The Hymns and Carols of Christmas

Mother, White As Lily Flower,
Your Lulling Lesseth My Languor

Words: English Traditional, Fifteenth Century

Source: Edith Rickert, Ancient English Christmas Carols: 1400-1700 (London: Chatto & Windus, 1914), pp. 68-9.

Compare: As I Up Ros In A Mornyng - Thomas Wright (1847)
As I me ros in on morwenyng - Thomas Wright (1856)

Mother, White As Lily Flower,
Your Lulling Lesseth My Languor

1. As I up rose in a morning,
My thought was on a maid(en) ying,
That sang asleep with her lulling,
    Her sweet Son, our Saviour.

2. As she Him held (all) in her lap,
He took her lovely by the pap,
And thereof sweetly He took a nap,1
    And sucked His fill of the liquor.

3. To His mother gan He say:
"For this milk me muste die,
It is my kind therewith to play,
    My sweet mother, par amour."2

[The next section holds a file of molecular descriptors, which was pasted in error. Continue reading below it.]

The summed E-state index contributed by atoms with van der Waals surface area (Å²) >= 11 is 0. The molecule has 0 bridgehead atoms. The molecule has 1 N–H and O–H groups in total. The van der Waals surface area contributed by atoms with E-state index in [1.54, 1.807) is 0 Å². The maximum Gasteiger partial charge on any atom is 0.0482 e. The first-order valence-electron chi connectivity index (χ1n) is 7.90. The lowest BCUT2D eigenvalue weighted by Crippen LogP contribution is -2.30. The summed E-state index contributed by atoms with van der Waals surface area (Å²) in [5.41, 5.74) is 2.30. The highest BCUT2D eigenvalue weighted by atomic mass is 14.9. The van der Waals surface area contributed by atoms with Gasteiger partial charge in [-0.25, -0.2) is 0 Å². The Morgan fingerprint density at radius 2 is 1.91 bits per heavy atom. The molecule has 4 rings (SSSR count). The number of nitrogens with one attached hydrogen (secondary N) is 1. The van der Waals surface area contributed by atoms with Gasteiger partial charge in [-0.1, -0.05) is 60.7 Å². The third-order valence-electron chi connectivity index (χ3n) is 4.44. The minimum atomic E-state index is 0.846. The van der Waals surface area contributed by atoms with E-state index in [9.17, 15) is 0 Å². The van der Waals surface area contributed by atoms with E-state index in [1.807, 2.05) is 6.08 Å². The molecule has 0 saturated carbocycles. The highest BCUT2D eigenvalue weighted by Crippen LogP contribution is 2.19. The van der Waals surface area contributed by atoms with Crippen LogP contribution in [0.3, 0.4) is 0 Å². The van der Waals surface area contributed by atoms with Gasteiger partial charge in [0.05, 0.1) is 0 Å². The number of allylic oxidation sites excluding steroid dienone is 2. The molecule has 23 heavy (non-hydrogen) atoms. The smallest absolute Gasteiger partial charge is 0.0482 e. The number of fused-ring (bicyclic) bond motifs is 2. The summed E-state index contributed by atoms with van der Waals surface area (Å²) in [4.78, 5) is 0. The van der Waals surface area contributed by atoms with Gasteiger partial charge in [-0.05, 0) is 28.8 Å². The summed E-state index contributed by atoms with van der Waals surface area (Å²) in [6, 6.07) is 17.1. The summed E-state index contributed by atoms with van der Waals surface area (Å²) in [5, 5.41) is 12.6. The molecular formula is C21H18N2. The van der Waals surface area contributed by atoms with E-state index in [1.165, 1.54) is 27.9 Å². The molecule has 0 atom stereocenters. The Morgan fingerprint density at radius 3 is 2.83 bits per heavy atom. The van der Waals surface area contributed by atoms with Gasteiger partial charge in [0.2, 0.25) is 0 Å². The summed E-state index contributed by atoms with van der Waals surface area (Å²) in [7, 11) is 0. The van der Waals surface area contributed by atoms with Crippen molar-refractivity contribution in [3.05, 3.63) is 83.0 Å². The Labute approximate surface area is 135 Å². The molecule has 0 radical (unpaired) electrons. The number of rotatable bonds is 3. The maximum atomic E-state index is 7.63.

4. The maiden freely gan to sing,
And in her song she made mourning,
How He that is our heaven(ly) King
    Should shed His blood with great dolour.

5. "Mother, thy weeping grieveth me sore
Save I would die, thou hadst been lore;3
So away, mother, and weap no more;
    Thy lulling lesseth my languor."

6. Such mourning as the maiden made,
I cannot tell it in this hour;
Therefore be merry and glad,
    And make us merry for our Saviour.


1. Draught. Return

2. For love's sake. Return

3. Lost. Return

Rickert's note, page 152:

"This carol shows in about its simplest form the extension of the episode in which the Child replies. In some of the sixteenth-century carols it grows into a long prophetic narrative of Christ's life and death uttered by Himself in the cradle, usually combined with a lullaby refrain."

Note from Thomas Wright, Songs and Carols Now First Printed, From a Manuscript of the Fifteenth Century (London: The Percy Society, 1847), Song #46:

This song also is in the Sloane MS., fol. 16, v0.


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